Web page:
homemade lamb or beef broth, or store-bought low-sodium beef broth

  • 1 pound

    Yukon Gold potatoes

  • Worcestershire sauce, to taste


  1. Arrange a rack in the middle of the oven and heat the oven to 325°F. Meanwhile, cut 1 1/2 pounds boneless leg of lamb and 1 1/2 pounds boneless beef chuck roast into 1-inch pieces, discarding any separable fat from the meat and discarding it. Season the lamb and beef pieces and lamb chop (leave intact) all over with 1 teaspoon kosher salt and 1 teaspoon black pepper. Halve and thinly slice 2 medium onions.

  2. Heat 1 tablespoon of vegetable oil in a large Dutch oven over medium-high heat until shimmering. Add one handful of the cut meat and sear until browned all over, about 5 minutes. Transfer to a large bowl and continue browning the remaining meat the same way, reducing the heat if the bits on the bottom of the pot begin to burn. Sear the shoulder chop on both sides until browned, then add to the bowl.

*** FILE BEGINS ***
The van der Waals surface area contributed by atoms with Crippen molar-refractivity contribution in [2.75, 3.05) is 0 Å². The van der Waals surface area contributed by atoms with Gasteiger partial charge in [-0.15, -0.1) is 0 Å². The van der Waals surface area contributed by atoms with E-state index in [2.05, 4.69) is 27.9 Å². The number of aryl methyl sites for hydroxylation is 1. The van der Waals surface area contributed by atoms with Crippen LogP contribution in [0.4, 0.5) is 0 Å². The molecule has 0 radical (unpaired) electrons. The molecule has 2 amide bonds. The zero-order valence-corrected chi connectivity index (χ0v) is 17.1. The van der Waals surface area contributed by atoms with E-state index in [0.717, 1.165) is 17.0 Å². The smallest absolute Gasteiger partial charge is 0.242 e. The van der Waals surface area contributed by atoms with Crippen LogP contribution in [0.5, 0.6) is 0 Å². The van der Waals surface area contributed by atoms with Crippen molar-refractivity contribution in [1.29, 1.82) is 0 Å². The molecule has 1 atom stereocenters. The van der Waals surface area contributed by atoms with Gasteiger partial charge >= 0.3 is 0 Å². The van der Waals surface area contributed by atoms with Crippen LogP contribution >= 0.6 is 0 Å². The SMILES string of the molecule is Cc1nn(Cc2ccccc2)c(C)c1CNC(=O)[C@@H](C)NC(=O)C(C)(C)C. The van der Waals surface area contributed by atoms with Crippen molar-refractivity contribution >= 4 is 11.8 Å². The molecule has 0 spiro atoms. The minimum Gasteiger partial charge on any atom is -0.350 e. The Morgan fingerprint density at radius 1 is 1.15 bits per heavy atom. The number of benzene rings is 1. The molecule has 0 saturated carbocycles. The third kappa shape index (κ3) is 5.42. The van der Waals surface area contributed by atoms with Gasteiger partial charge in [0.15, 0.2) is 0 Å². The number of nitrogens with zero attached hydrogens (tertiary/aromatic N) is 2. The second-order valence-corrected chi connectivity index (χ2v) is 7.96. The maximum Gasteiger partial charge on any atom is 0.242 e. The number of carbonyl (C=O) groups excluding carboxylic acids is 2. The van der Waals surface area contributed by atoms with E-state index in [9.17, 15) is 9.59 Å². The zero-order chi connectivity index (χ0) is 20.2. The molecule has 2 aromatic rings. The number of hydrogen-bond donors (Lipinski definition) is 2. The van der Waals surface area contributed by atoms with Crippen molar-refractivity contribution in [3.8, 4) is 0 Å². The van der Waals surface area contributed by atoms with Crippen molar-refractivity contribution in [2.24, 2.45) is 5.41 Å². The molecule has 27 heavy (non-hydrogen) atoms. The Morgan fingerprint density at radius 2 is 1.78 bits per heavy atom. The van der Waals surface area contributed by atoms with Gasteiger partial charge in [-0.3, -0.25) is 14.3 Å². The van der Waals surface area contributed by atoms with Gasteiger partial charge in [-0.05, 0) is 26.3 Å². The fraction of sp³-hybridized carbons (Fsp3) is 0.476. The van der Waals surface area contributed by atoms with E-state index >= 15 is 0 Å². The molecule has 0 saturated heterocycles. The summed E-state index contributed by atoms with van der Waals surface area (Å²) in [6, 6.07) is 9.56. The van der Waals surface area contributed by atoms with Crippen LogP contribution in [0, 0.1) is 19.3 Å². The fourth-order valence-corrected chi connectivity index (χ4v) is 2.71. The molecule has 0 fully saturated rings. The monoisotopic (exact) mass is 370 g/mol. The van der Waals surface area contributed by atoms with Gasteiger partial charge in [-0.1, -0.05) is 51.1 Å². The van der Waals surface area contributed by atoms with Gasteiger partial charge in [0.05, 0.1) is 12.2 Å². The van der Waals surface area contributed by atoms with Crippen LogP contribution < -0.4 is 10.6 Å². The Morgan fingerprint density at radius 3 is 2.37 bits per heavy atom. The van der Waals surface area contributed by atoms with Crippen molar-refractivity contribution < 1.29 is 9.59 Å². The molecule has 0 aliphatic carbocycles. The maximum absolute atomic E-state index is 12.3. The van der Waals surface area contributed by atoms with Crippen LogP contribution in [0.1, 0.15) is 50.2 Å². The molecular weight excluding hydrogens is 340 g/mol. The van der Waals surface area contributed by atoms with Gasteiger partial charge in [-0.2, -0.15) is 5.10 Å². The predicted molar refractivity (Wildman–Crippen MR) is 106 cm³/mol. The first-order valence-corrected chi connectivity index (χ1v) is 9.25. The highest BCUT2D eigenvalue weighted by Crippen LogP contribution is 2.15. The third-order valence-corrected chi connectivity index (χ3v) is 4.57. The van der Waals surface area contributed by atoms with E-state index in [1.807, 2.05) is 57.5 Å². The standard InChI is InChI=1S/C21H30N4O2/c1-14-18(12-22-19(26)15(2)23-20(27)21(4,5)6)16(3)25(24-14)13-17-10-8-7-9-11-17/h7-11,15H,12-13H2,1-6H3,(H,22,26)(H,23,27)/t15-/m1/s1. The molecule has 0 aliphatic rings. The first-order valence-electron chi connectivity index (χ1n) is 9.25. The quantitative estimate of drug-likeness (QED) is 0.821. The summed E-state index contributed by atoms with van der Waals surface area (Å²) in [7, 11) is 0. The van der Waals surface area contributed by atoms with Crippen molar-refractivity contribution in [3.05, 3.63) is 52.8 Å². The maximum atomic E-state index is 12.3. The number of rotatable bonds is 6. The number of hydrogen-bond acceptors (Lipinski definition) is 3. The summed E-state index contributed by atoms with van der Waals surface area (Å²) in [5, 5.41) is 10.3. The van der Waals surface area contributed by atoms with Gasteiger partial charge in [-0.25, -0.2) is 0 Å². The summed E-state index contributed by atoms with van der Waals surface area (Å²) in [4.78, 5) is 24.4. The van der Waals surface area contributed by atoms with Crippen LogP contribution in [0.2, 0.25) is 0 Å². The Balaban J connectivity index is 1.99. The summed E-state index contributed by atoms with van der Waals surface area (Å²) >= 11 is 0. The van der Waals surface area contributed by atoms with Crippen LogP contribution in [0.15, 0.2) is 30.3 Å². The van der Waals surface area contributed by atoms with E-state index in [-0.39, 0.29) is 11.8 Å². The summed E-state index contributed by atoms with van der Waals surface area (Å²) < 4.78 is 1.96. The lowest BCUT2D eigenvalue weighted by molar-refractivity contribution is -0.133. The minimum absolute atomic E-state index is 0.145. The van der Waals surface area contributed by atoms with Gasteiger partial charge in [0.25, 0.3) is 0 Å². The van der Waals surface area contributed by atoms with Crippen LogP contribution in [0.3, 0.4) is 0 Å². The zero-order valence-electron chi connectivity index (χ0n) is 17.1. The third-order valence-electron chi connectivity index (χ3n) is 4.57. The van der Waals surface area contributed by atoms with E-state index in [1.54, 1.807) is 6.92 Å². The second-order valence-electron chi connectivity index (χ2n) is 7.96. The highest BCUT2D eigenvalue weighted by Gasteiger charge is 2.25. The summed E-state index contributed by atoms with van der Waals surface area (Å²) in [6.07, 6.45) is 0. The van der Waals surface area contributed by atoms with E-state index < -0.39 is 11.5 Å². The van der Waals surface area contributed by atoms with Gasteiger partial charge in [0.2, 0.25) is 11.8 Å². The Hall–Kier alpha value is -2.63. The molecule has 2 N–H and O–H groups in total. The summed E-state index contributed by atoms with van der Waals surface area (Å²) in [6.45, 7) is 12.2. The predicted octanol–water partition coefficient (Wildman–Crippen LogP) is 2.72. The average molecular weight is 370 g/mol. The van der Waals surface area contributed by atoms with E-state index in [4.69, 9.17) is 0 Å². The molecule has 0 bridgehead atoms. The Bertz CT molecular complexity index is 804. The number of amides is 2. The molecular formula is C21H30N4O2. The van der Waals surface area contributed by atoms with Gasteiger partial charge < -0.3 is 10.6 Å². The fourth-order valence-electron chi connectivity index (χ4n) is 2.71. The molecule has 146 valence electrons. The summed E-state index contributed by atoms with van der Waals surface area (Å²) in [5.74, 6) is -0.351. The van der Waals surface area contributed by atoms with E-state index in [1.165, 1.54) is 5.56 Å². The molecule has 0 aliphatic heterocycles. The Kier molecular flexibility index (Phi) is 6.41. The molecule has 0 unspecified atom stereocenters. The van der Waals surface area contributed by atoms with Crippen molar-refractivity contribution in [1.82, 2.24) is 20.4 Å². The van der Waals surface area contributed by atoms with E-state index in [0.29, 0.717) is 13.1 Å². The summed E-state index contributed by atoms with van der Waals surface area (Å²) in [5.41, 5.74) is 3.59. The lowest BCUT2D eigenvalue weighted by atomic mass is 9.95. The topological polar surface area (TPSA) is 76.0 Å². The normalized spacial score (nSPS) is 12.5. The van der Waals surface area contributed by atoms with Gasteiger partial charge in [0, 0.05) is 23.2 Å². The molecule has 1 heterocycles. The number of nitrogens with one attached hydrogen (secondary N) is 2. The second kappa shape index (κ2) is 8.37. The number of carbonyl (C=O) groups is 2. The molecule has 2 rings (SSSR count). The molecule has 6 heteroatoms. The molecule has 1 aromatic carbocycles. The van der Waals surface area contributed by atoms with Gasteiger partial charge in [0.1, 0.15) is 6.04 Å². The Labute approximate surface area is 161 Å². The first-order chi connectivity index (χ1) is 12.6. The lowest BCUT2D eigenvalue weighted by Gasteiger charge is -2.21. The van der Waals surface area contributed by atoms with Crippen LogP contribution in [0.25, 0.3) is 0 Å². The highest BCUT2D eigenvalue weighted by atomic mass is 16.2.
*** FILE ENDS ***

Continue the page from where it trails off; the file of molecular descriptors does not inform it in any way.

3. Add the onions to the pot and cook over medium heat, stirring occasionally, until tender and well browned, about 8 minutes. Adjust the heat as needed to prevent the onions from burning. Add 1 cup Guinness Irish Stout and simmer, scraping up the browned bits from the bottom of the pan, until the stout has reduced by half, about 2 minutes. Pour the onion and beer mixture into the bowl with the browned meat and turn off the heat.

  4. Peel 1 large russet potato and cut crosswise into 1/2-inch thick slices. Arrange the slices in a single layer on the bottom of the Dutch oven. Pour the beef, lamb, and onion mixture back into the pot over the potatoes. Do not stir.